8. Bill Plitt

    “Waiting for Superman”

    While the time for superheroes is over, as evidenced by the huge disappointment in Obama for many of us, (we left out the part that he said none of the challenges facing him could be addressed by him alone) and the clay feet of others, I believe there are elements of levity that are required to lift us out of the failure of our schools. There is a role for responsible leadership. The film, “Waiting for Superman” provides much grist for the mill. I think Guggenheim’s message is another “inconvenient truth” facing our society, and for that reason, I think he gets it right.

    By “getting it right”, I mean the film’s exposure to the notions that entrenched self-interests hamstring innovation, and that the absence of a guarantee of a space to all of our children, (not a chance at the lottery, as the film illustrates), are part of the tragedy, I think he gets it right. The film is a must see, not only for those of us in education, but for all Americans. It portrays so well the heart of the issue- immediate investment in the dreams of young people for a better life. We need to have the conversation about the tragedy, and a response.

    What I found missing in the film was much mention of the alternative within the public school system, to the charter school option. There was no exploration into “transformational” models for failed schools.

    One such model is the movement to small learning communities of which I am actively supporting through work with the Institute for Student Achievement in collaboration with Columbia Teachers College and several large urban systems. While such small learning communities are not a panacea for all the ills, as some small charter schools have failed also, it is a healthy alternative for some of our urban schools, in particular. There is also a need to focus on effective instruction, and formative evaluation and reflective practices. That is not an end either, but a beginning. There are other critical elements too.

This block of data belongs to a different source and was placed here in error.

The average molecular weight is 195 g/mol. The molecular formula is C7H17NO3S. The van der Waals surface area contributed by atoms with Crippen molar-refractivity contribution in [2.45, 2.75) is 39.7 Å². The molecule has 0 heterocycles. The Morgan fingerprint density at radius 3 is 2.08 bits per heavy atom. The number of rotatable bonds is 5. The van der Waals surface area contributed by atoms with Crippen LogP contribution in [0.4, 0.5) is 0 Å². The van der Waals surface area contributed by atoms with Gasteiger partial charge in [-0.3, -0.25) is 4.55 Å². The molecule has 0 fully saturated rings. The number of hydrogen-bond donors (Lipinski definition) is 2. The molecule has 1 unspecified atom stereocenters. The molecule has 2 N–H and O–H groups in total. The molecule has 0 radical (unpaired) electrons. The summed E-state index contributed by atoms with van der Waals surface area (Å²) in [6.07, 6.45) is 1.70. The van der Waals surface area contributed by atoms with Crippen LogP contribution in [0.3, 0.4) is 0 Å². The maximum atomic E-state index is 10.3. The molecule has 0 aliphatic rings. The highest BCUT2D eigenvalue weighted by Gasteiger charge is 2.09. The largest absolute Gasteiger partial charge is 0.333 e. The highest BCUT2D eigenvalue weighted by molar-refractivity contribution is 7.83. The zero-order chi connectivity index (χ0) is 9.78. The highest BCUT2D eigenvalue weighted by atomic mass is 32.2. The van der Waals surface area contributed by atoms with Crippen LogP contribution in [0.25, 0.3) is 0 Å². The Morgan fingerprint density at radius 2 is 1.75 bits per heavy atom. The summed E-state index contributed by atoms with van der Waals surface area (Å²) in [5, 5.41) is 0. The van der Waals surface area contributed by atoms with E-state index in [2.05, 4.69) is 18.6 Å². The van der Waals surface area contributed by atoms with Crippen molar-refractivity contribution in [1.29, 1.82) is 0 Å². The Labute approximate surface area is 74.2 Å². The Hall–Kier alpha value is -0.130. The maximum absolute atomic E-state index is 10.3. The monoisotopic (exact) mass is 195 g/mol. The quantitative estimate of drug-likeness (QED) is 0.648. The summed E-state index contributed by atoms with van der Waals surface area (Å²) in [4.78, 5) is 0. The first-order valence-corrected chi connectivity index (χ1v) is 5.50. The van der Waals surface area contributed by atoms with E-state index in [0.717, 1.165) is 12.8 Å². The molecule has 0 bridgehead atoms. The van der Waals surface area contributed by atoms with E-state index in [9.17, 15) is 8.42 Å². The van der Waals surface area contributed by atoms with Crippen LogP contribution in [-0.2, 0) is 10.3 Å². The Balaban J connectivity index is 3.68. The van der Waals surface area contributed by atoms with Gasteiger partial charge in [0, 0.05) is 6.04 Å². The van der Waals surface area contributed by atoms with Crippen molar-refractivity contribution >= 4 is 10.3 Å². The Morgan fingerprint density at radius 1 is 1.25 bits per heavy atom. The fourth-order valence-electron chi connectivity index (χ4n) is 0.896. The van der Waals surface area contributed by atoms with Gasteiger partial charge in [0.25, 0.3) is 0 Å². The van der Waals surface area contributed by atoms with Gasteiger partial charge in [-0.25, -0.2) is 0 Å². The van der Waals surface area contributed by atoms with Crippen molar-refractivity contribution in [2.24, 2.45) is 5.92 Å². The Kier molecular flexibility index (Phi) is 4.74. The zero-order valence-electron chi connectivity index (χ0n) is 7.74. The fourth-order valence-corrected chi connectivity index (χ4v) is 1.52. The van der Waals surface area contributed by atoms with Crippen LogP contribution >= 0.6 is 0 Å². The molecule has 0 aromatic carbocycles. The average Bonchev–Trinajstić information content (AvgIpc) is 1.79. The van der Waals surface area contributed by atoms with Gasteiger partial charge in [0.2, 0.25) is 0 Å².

I was working yesterday in a nearby school system which is small, and has abundant funding and a highly professional staff. There, many members of the larger community want to make success an option for all their students in a systematic fashion. The beliefs that all students can learn; that all students ought to be provided with an equal chance, and that it is the job of everyone in the school community to make that happen, are critical beliefs for success. Hiring leaders with that kind of vision, not necessarily superheroes, is essential. More Mischelle Rhees are needed with caring and courage, not necessarily superhuman qualities to face self-interested opposition.

    Until we truly believe and support the American Ideal of an equal education for all students, the “failure factories” will continue to grow, and more more students will feel there are no spaces for them. We cannot afford another day to disappoint the Daisey’s in the documentary. BP

    • Jeff

      “Hiring leaders with that kind of vision, not necessarily superheroes, is essential.” I could not agree more. Leaders (principals and those that actually run the schools) are a most essentail piece. Superintendents are required to play politics more that anyone else in a school district — it’s part of their job — and, even though they need to stay abreast of what’s happening in classrooms, it’s more the charge of the principals to lead the way, by example, by inspiration, by motivation, by communication, by being the instructional leader for all to follow. To often, I see principals as managers, mostly dealing with “law and order” issues and not on classroom practice. A visionary, forward thinking superintendent will ideally hire like-minded principals and make sure they “get it.” I’ve only seen this situation rarely but there are school (districts) like this. It is the principal’s job to create and maintain a culture that focuses on those key principles by which everyone must believe and adhere. Cultures of success exist, as do cultures of failure. Schools can be changed but it takes committed school leaders to do it. They need unambiguous support from the top as well as a teaching staff that has clear, well-defined expectations for students.

  9. Bob Calder

    I think we need to address the twin concepts of “rockstar” and “superhero”.

    It doesn’t matter how rockstars and superheros function to their admirers and I think that’s caused by a failure to think critically.

    Rockstars and superheros have a mythos attached to them that presupposes authority. The fact is that everything we look at today is affected by entropy. All kinds of economies are moving in the direction of democratization. Rockstars and superheros by definition represent authority.

    Probably the most difficult thing for the reform movement to do will be to arrange their understanding of the various options in a hierarchy that moves from local control to central control.